2 -- We represent this in Predicate Logic by introducing some new notation. We use lower-case letters from the start of the alphabet (a, b, c) as names for individuals (sometimes called constants, as their reference is held constant). And we use the upper case letters F, G, H, etc. to represent predicates. -- A simple subject-predicate sentence in English is thus represented as follows: -- So we can now represent the premise Jeff is a logic student as follows: Key: F: is a logic student a: Jeff Fa Fa Notes: (i) Note that in Predicate Logic the predicate letter is written first, followed immediately by the constant a reversal of the usual order of an English subject-predicate sentence. (ii) Notice the occurrence of the ellipsis marks ( ) in the specification of the meaning of a predicate. This serves to indicate that the predicate only expresses a compete proposition (a complete thought) when completed by filling in a name in place of the ellipsis mark. 3. First Translation Exercises using Predicate Logic Part I: Translate the following sentences into well-formed-formulae (wffs) of the propositional (or sentential) calculus. Recall that the Propositional Calculus is the Logical Language we studies last term, in which upper case letters (P. Q, R. etc.) represent complete propositions. Be sure to provide a key for your translation. i) Jeff is wise. ii) Jeff is a logic student. iii) Tomassi s textbook is blue. iv) Tomassi s textbook is thick. Part II: Now provide translations of the same sentences into wffs of the Predicate Calculus. Recall that in the Predicate Calculus, lower case letters (a, b, c, etc.) represent names, while upper case letters (F, G, H, etc.) represent predicates. Be sure to provide a key for your translation. 4. Compound Formulae of Predicate Logic In moving from the Propositional (or Sentential) Calculus to the Predicate Calculus, we are learning a more powerful logical language. But we are not really leaving anything behind. For all of the logical connectives of the Sentential Calculus also apply in the Predicate Calculus. The formulae we have considered are formed by simple combination of a single Predicate symbol and a single constant, but we can take these simple wffs of the Predicate Calculus and form compound wffs using the connectives we learned last term. Examples: Fa & Ga ~Fa Fa & Ga means that a is both F and G; ~Fa means that a is not F. If we let a stand for Andrew, and the predicates F and G stand for is friendly and is generous, then Fa & Ga represents the English sentence, Andrew is both friendly and generous. Fa v Ga would mean that Andrew is either friendly or generous, etc. NOTE: Notice here that the connectives have been used to connect name-predicate complexes, not to to connect the predicates themselves. The following is NOT a wff: F&Ga 2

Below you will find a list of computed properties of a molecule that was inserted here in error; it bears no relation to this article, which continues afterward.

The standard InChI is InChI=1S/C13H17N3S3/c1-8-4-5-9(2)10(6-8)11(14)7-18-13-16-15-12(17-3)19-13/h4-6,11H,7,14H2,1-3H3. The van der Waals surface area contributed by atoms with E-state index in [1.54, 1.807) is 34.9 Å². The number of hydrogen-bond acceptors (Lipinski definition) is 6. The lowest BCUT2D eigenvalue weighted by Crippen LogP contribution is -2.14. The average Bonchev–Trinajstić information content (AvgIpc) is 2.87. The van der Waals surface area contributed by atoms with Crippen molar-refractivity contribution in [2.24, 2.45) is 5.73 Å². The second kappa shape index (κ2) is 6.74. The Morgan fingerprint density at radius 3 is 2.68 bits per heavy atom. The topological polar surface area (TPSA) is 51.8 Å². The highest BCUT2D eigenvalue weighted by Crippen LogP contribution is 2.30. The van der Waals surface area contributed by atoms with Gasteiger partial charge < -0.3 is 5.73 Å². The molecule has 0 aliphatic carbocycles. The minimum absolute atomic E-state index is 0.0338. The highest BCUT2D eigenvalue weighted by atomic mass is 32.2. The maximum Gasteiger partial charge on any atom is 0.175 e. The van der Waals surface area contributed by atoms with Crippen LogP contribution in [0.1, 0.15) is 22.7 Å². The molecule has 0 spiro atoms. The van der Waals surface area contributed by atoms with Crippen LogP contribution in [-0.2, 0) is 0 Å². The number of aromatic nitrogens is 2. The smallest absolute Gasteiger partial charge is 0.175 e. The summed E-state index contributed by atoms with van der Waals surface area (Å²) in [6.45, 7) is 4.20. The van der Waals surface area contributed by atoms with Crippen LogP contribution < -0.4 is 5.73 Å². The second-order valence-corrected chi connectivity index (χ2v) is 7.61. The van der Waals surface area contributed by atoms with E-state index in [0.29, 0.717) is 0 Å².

3 5. Second Translation Exercise. Translate the following sentences into wffs of the Predicate Calculus. Provide a key, and use parentheses as needed to be clear about the scope of connectives. v) Andrew is not friendly vi) Andrew is friendly but not generous. vii) Andrew is neither friendly nor generous. viii) If Jeff is a logic student then Jeff is not wise. ix) It is just not true that if Jeff is a logic student then Jeff is not wise. 6. The Logical Representation of Generality: Variables and Quantifiers -- We are now in a position to represent two of the premises in our initial inference. We let the constant a stand for Jeff, and we can introduce the predicate symbols F and G to represent the predicates is a logic student and is wise respectively. So the first premise in that argument is Fa and the conclusion is Ga. -- But the sentence All logic students are wise presents us with a new challenge. It is not a singular sentence but a general one; it makes a claim not about one single named individuals but about all logic students. We thus cannot represent this sentence as Fa or Gb. -- Again we need some new notation. A variable is a lower-case letter from the end of the alphabet (x, y, z) which does not stand for any particular individual. Each simply means thing. -- By itself a variable is not complete, it needs to be bound by a quantifier. 7. What is a Quantifier? A quantifier is a term which is used to answer a question of the form How many? How many British players remain in the 2008 Australian Open Tennis Tournament? Yesterday the answer was: One ; today the answer is None. One and None are thus quantifiers, or quantificational terms. 8. Exercise: Make a list of quantificational terms in English. Hint: Think of different ways in which you might answer a question like the following: How many members of George Bush s original cabinet had been directors of corporations in the US Oil Industry? 9. Quantifiers in Logic: Logical Languages do not have nearly as many quantifiers as a natural language like English. As with connectives, the logician typically tries to do with a minimum number of strictly definable basic quantifiers. More complex quantifiers can then be constructed out of these basic quantifiers. In the logical system we shall be learning this term, we will make do with two basic quantifiers, known as the universal quantifier and the existential quantifier. For today we can just focus on the first of these two. 10. The Universal Quantifier: We will represent the Universal Quantifier with an inverted upper case A: You can think of the Universal Quantifier as meaning every or all. Quantifiers range over a domain of individuals (usually taken to be all things in the universe but may be restricted). -- The Universal Quantifier combines with a variable as follows: x [ ]. The square brackets represent the scope of the quantifier (also known as its matrix) and must be filled with something in order to form a wellformed formula. One might fill it with a simple combination of a predicate letter and a variable. One then obtains: x [Fx] --Note that in a well-formed formula, the universal quantifier always appears with a variable and with a completed matrix. 3